I know it’s been a couple years now since no-knead bread first took the food world by storm. I am no doubt behind the times for only now trying it, especially since it’s probably considered passé to some. Even so, there can be no denying that it’s a pretty fantastic discovery.
I think the reason I waited so long is I’m the sort of person who finds solace in mundane tasks. I like watching my mom vigorously mash potatoes by hand with the simple hand masher I remember her using since the time I was young, and then taking care to add the perfect combination of milk, butter, and salt, always eyeing it though, not a measuring cup or spoon in sight. Or watching my mother-in-law shape kibbeh or hollow out vegetables for mahashi for hours, working with nimble hands and a level of ease that only comes from years of practice.
Or myself in the kitchen, taking great pride and pleasure in the tedious labor of making bread the traditional way. The precision of mixing ingredients to make dough, then giving it a good knead. Watching patiently as the yeast works its magic and causes the dough to swell, and then working the dough again, feeling it transform in my hands. Letting it rest a bit longer, and then waiting impatiently as the bread bakes, its enticing aroma permeating the house. I’m somewhat of an old soul when it comes to things like that.
As far as the finished product goes, I still prefer a kneaded bread, but this is honestly pretty delicious for being no-knead and nearly instant. (I say nearly because there is the 12 to 18 hour rise time, as well as a second 30 to 45 minute rise…but the rising takes care of itself, and is really no trouble if you plan ahead.) The slightly tangy flavor of this bread is very similar to sourdough, and its texture is dense, but with a spongy quality. The first day it’s perfect as-is, or with a little butter spread on top, then after that I found it was delicious toasted or used to make grilled cheese sandwiches.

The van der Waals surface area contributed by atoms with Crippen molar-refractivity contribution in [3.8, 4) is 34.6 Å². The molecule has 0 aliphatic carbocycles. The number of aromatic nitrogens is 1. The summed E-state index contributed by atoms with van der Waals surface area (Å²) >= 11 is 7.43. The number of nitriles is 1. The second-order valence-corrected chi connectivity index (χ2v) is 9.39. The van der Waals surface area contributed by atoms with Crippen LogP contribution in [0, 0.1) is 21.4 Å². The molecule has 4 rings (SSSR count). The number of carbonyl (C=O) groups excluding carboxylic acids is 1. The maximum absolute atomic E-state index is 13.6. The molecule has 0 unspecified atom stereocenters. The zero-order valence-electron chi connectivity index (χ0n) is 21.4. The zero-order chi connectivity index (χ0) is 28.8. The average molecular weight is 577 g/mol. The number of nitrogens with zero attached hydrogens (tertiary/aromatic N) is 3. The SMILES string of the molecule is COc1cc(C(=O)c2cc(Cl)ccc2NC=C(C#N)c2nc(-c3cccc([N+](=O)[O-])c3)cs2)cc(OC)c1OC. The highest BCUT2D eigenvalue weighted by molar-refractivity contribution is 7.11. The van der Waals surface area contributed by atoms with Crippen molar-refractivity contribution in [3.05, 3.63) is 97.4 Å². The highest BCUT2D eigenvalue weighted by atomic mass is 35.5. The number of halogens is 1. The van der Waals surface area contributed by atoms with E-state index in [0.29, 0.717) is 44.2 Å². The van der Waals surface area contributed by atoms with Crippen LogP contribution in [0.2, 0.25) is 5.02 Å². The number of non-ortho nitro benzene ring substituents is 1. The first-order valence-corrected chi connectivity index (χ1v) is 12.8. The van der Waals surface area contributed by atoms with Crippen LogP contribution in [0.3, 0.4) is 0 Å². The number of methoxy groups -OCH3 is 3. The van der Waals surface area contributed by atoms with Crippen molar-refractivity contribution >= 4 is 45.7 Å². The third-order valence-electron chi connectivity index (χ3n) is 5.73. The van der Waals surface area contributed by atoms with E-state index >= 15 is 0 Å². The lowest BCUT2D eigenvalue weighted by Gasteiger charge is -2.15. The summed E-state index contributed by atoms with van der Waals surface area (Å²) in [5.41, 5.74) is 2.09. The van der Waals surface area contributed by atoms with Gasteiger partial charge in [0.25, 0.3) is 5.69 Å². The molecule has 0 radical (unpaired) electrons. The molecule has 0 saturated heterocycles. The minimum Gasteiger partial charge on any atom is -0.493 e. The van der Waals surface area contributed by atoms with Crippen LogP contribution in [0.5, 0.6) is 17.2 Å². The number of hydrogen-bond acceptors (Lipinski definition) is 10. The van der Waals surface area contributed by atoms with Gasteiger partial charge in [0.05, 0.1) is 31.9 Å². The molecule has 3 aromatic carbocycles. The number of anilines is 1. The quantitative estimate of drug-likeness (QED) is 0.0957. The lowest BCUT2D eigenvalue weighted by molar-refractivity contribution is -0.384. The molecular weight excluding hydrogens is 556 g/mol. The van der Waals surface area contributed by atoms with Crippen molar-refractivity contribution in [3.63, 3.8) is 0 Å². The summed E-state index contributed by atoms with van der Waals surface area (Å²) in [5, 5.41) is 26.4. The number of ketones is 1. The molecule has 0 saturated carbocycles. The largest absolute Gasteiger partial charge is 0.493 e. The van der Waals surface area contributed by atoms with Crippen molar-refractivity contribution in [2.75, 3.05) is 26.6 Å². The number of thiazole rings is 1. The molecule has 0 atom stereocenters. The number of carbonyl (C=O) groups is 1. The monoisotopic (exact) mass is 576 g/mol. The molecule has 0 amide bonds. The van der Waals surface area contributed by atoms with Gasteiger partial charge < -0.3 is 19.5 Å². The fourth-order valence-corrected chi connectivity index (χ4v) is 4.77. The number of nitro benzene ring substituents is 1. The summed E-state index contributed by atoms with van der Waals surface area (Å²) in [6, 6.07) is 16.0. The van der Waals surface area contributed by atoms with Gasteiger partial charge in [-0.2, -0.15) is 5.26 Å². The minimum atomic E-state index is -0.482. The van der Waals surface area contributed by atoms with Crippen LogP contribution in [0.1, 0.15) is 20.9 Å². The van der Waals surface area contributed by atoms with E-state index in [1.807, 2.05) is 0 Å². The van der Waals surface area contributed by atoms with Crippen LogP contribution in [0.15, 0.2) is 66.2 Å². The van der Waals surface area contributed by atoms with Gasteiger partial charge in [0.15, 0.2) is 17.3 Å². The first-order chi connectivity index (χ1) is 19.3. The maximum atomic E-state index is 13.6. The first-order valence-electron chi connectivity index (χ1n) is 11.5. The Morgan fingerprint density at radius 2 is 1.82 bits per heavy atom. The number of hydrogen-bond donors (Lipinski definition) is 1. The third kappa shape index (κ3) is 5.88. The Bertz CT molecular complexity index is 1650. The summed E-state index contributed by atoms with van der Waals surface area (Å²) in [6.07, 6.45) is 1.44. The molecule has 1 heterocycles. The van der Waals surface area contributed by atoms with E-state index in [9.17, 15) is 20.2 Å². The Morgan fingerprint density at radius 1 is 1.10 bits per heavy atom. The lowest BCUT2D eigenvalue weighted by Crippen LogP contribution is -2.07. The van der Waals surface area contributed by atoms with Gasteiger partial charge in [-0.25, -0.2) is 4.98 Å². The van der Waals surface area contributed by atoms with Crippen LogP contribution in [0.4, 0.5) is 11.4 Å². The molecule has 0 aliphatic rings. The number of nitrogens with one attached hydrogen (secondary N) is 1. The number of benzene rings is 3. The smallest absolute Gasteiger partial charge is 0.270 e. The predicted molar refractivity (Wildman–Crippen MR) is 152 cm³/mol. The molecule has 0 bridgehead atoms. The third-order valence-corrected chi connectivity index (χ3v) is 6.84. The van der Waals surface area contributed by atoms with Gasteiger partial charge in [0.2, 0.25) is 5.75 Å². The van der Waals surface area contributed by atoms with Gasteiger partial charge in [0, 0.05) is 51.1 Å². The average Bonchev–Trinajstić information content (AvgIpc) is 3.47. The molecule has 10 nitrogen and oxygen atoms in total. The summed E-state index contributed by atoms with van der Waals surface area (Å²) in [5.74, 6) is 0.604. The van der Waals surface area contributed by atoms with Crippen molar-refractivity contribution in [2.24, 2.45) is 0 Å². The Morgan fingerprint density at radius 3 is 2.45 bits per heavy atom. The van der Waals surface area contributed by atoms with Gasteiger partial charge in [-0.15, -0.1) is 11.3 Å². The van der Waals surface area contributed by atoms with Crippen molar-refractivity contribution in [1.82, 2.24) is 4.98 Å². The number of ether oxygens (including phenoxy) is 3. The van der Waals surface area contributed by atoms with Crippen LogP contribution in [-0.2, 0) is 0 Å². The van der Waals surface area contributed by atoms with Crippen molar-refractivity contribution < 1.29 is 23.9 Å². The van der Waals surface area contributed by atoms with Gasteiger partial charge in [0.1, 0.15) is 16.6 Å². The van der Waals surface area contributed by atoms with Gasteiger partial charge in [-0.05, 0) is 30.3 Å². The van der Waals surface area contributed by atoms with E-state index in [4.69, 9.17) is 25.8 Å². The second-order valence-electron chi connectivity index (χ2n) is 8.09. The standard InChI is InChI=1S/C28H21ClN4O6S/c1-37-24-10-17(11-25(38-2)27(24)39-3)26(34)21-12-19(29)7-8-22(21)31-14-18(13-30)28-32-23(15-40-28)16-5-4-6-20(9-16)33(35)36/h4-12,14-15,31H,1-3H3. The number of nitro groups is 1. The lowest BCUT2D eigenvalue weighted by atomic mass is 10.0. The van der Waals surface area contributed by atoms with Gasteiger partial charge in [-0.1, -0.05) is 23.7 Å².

Next I’m planning to try Jim Lahey’s recipe for No-Knead Bread, as seen in The New York Times.
- 3 cups (350 g) unbleached all-purpose flour, plus quite a bit more for shaping the dough
- 1 teaspoon salt
- 1 teaspoon sugar
- ¾ teaspoon instant yeast
- 1½ cups (355 ml) lukewarm water
- Whisk together flour, salt, sugar, and yeast in a large bowl. Add the water and mix until a shaggy mixture forms. Cover the bowl with plastic wrap and let it sit at room temperature for 12 to 18 hours. (After sitting, the dough will be sticky and sponge-like.)
- Preheat oven to 450F. Place a lidded cast iron pot or Dutch oven into the oven and heat the pot for 30 minutes. Meanwhile, pour the dough onto a very heavily floured surface, flour your hands, and shape into a ball (without kneading); sprinkle on more flour as necessary so the dough holds its shape without expanding too much. Drape the top with plastic wrap and let it rise until puffed, about 30 to 45 minutes.
- Remove the hot pot from the oven and drop in the dough; cut 3 slashes across the top of the dough with a sharp knife. Cover the pot and bake the bread for 30 minutes. After 30 minutes, remove the lid and bake an additional 15 minutes. Remove the bread from the pot and place on a cooling rack to cool completely before slicing.